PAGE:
Also the performance per compute unitwants AMD to have improved. In the documents available to us, the manufacturer speaks of an increase of up to 15 percent and cites in its calculation bases the comparison of RX 480 with R9 290 already mentioned above, which on average is based on AotS, GTA 5, Project Cars, Witcher 3, AC: Syndicate 52, 14 fps to 50.06 fps for the RX 480.

What is missing for a meaningful comparison for the increase in performance per CU are adjusted clock rates, as AMD confirmed when we asked. The calculation of the better performance per bit for the memory interface compared to the R9 290 is also on a comparatively sluggish footing: the performance per bit is said to have increased by 40 percent thanks to the now 2 MiByte L2 cache – but the transfer rate alone is 8 vs. 5 GT / s up 60%. Here, too, it is not entirely clear to us what AMD is trying to say.

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00:51
Radeon RX 480: AMD video shows technical data

Radeon RX 480: Tessellationsleistung

Radeon RX 480: Tessellation performance



Source: PC Games Hardware

Completely new, however, is a hardware unit called the Primitive Discard Accelerator . Here triangles that are less than 1 pixel in size in the later picture are discarded before they can block further resources in the pipeline. The PDA should be able to show its advantages especially when using tessellation and multisample AA. This is very noticeable in our tessellation test, where the RX 480 overtakes the Fury X with factors of 27 and more and in the end gains a lead of up to 42% percent, which is twice as high as its pure clock advantage. Compared to an R9 390X, the RX 480 is around three times as fast here!

Nerd-Gasm: With around 24.57 million transistors per square millimeter, AMD achieves around 7 percent higher packing density than Nvidia with the Pascal GP104 (22.93 million / mm²) despite the smaller GPU (usually with a lower transistor density than larger models). Compared to the best-positioned predecessor of the 28 nm generation in-house, the Fiji GPU with 14.93 million / mm², the P10 is 64.6% ahead, compared to a chip of comparable size like Pitcairn by around 86% ! Only Nvidia’s giant GPU from the professional sector, the GP100, has to admit defeat in this respect with a 2% deficit in the transistor density. Fun fact: The very first Geforce from 1999 had a number of transistors of 23 million and in 14/16 nm production would theoretically fit into a single square millimeter, a Radeon 256 with 30 million.

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model Geforce GTX 970 Geforce GTX 1070 Geforce GTX 1060 6GB Radeon RX 480 Radeon R9 380X Radeon R9 390X Radeon R9 Nano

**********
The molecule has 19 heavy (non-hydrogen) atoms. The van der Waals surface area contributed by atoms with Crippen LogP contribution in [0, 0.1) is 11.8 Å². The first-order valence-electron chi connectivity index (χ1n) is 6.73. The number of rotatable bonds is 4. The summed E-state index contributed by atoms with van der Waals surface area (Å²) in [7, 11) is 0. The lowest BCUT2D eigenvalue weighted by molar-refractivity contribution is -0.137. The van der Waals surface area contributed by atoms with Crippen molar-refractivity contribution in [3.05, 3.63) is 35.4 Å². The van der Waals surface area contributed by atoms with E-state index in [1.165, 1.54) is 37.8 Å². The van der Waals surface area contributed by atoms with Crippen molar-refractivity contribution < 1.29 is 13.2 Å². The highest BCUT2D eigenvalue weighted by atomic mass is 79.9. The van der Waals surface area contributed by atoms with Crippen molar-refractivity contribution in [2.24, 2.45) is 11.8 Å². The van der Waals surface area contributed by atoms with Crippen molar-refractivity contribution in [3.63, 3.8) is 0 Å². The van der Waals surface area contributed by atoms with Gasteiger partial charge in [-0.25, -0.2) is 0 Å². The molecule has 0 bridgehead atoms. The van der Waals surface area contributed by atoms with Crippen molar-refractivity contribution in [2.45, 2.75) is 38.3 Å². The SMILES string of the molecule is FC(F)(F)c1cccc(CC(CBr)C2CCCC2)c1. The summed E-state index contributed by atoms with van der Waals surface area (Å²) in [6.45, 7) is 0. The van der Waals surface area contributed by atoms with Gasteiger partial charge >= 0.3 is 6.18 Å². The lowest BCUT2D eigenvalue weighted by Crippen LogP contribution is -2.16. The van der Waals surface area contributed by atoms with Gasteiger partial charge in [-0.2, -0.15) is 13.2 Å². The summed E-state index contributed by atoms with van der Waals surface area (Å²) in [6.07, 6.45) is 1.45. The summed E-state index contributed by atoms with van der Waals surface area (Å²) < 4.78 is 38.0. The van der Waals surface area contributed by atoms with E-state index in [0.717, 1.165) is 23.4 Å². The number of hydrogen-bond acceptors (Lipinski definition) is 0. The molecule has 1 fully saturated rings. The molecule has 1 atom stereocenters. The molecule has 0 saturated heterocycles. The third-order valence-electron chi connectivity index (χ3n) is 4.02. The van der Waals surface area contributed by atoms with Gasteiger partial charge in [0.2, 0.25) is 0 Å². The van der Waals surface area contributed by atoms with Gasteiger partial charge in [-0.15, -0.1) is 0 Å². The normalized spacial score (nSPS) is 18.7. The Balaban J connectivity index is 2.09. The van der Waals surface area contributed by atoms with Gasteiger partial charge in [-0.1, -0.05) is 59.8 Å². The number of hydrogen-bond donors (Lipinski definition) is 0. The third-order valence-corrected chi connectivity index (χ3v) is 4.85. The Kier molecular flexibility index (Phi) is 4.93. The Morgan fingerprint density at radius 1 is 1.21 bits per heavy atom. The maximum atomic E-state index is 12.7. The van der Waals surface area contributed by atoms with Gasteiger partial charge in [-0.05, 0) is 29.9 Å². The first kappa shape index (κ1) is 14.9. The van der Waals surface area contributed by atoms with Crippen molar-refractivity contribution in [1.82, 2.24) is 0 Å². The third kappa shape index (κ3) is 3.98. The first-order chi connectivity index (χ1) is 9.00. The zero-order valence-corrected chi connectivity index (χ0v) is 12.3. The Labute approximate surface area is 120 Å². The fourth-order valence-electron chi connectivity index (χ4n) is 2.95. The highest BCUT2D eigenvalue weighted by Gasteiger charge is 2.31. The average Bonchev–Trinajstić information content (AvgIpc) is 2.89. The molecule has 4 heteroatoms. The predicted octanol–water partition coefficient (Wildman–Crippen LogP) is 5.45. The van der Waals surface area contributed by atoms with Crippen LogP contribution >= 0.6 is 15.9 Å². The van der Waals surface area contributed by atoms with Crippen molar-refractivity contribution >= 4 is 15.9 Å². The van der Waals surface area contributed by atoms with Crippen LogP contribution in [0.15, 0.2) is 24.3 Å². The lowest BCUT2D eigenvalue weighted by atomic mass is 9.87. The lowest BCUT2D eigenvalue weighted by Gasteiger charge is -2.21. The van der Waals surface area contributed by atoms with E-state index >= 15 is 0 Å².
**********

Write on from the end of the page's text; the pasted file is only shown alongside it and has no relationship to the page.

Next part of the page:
Codename GM204-200 GP104-200 GP106-400 Polaris P10 Tonga XT Hawaii XT Fiji LP
production 28 nm TSMC 16 nm FinFET TSMC 16 nm FinFET TSMC 14 nm FinFET Samsung/GloFo 28 nm TSMC 28 nm TSMC 28 nm TSMC
DX-12-Feature-Level 12_1 12_1 12_1 12_0 12_0 12_0 12_0
Chip size (pure die) 398 mm² 314 mm² 200 mm² 232 mm² 359 mm² 438 mm² 596 mm²
Transistors graphics chip (million) 5.200 7.200 4.400 5.700 5.000 6.200 8.900
Shader-/SIMD-/Textureinheiten 1.664/13/104 1.920/15/120 1.280/10/80 2.304/36/144 2.048/32/128 2.816/64/176 4.096/64/256
Raster output stages (ROPs) 56 64 48 32 32 64 64
GPU Base Rate (Megahertz) 1.050 1.506 1.506 1.120 unknown unknown unknown
GPU-Boost-Takt (Megahertz) 1.178 1.683 1.708 1.266 970 1.050 1.000
Computing power SP / DP (billion / s) * 3.920/123 6.463/202 4.373/137 5.834/365 3.973/248 5.913/739 8.192/512
Throughput pixels / texels (billion / s) * 61,3/122,5 80,8/202,0 54,7/136,6 40,5/182,3 31,0/124,2 67,2/184,8 64,0/256,0
Memory connection (bit) 224 + 32 256 192 256 256 512 4.096
Graphics memory speed (GT / s) 7,0 8,0 8,0 8,0** 5,7 6,0 1,0
Memory transfer (GB / s) 196+28*** 256 192 256 256 384 512
Usual memory amount (MiB) 3.584 + 512*** 8.192 6.144 8.192** 4.096 8.192 4.096
PCI-Express-Stromanschlüsse 2 × 6-pin 1 × 8-pin 1 × 6-pin 1 × 6-pin 2 × 6-pin your 1 × 6-/8-pin 1 × 8-pin
Typical power consumption according to the manufacturer     120 Watt 150 Watt 190 Watt 250 Watt 175 Watt

** Based on the boost / max. Clock rate ** 4 GiB models factory-set with 3.5 GT / s memory speed (224 GB / s) *** memory segmentation, see PCGH 04/2015

Polaris P10: Die Shot

Polaris P10: The Shot

Source: AMD

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AMD Radeon RX 480 (8 GiB): Expectations – Hype vs. Reality      

As with almost every graphics card launch, especially a new generation, expectations have been raised by more or less random leaks and information blocks. This led to the fact that, due to the extremely good performance of the RX 480 in the GT4 of 3DMark 11 in the performance preset, some users assumed that the RX 480 would match the Radeon R9 Fury or even the R9 Fury despite its announced low price X could accommodate.